‘Obviously, we have reason to be worried,’ the Swedish foreign minister, Margot Wallström, said last November, three days after the attacks in Paris, ‘because there are so many that are being radicalised. Once again, we are brought back to situations like the one in the Middle East, where not least, the Palestinians see that there is not a future.’ Her words were immediately condemned by the Israeli government. But the Israeli ruling coalition had been the first to make the connection. Officials compared the recent ‘wave of anger’ by Palestinians – the random knife attacks that have killed 28 Israelis, while more than 140 Palestinians have been killed in street executions – to the co-ordinated Bataclan massacre; an attempt, and not the first, to tar Palestinians with the Isis brush.
‘When we look at the Europe of today,’ the Israeli foreign minister, Avigdor Lieberman, said on 14 November, ‘which is busy labelling settlement products when the Middle East is on fire... we understand the problem.’ Two days before the Paris attacks, the speaker of the Knesset, Yuli-Yoek Edelstein, had blamed product labelling for the migrant crisis: ‘As well as being foolish, it is also hypocritical to deal with the origin of a tomato instead of helping, from the source, millions of miserable people in the world, including the refugees who are flooding Europe after fleeing the battles in Syria.’ (Israel hasn’t accepted any Syrian refugees.)
The attacks in Paris didn’t change Edelstein’s argument. On the contrary. Should the labelling of settler goods lead to the shutting down of factories, he said on 17 November, in a message of condolence to France, ‘it will increase unemployment and despair on the Palestinian side, and the way from there to terrorism is short.’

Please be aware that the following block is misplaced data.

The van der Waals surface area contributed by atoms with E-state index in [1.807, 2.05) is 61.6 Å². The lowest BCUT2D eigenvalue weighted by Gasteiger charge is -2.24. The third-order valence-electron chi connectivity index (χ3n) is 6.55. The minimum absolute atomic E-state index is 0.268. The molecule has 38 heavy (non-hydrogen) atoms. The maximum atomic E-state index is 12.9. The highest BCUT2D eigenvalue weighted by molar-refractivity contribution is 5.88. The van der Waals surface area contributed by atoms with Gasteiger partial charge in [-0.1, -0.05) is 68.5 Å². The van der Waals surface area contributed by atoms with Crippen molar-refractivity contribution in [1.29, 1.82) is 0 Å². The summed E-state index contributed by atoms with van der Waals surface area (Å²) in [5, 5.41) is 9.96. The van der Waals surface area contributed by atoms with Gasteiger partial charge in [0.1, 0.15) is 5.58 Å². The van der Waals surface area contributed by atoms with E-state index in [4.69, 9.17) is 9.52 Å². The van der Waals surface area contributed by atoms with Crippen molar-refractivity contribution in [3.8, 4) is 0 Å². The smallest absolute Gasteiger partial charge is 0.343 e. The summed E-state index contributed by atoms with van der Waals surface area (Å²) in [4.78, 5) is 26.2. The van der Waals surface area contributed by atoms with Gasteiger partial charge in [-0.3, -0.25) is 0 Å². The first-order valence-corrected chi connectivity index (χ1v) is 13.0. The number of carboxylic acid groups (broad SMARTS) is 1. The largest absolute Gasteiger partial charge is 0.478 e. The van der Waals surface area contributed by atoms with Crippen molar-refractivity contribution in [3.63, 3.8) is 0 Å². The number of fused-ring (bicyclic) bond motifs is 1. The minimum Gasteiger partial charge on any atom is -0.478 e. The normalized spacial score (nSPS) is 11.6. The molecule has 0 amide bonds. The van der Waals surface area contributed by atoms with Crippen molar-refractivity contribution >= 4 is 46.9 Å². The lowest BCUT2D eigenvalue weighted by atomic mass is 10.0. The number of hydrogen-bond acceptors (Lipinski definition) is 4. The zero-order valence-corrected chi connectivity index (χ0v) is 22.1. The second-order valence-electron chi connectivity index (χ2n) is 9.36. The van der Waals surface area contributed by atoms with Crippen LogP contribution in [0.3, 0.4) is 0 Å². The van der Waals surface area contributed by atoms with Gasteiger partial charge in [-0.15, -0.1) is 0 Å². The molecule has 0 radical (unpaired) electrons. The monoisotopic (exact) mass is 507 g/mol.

Wallström didn’t let up either. In a Parliamentary session in early December, she criticised Israel’s use of ‘disproportionate force’. Earlier this month she called for an investigation to determine if Israel was guilty of extrajudicial killings, a prospect dismissed by Israel’s foreign ministry as ‘delusional’ (which it almost certainly is, given that Palestinian deaths are rarely regretted by Israeli officials, much less investigated). Israel has responded by refusing official visits from Swedish delegations, and Wallström has been declared persona non grata. Lieberman has called for boycotts of Ikea. Sweden’s ambassador was officially censured for Wallström’s comments (the Knesset was largely united in this). Last week fifteen Israeli mayors announced they would no longer be attending a management conference in Sweden.
In the nationalist newspaper Makor Rishon (‘First Source’), the former head of the Israeli education ministry, Zvi Zameret, compared Wallström to Count Folke Bernadotte, saying that both were motivated by ‘ignorance’ and ‘anti-Semitism’ (never mind that Bernadotte, as vice-president of the Swedish Red Cross, negotiated the release of thousands of prisoners, including 450 Danish Jews, from Theresienstadt in 1945). Bernadotte was sent to Israel in 1948 to draw up a resolution for the withdrawal of Israeli military forces – and the return of Palestinian refugees – as part of the UN Partition Plan. He was assassinated in Jerusalem by the Stern Gang.
Only Joint List, an alliance of four Arab political parties and the third largest faction in the Knesset, has officially criticised the Netanyahu government’s attacks on Wallström, arguing that the roots of Palestinian violence lie in the anti-Arab racism of Israeli society. But Israel doesn’t preach only to Sweden. Earlier this week the UN secretary-general, Ban Ki-moon, was accused by Netanyahu officials of ‘encouraging terror’ for suggesting, in condemning the Palestinian knife attacks, that it may be natural for oppressed peoples to resist occupation.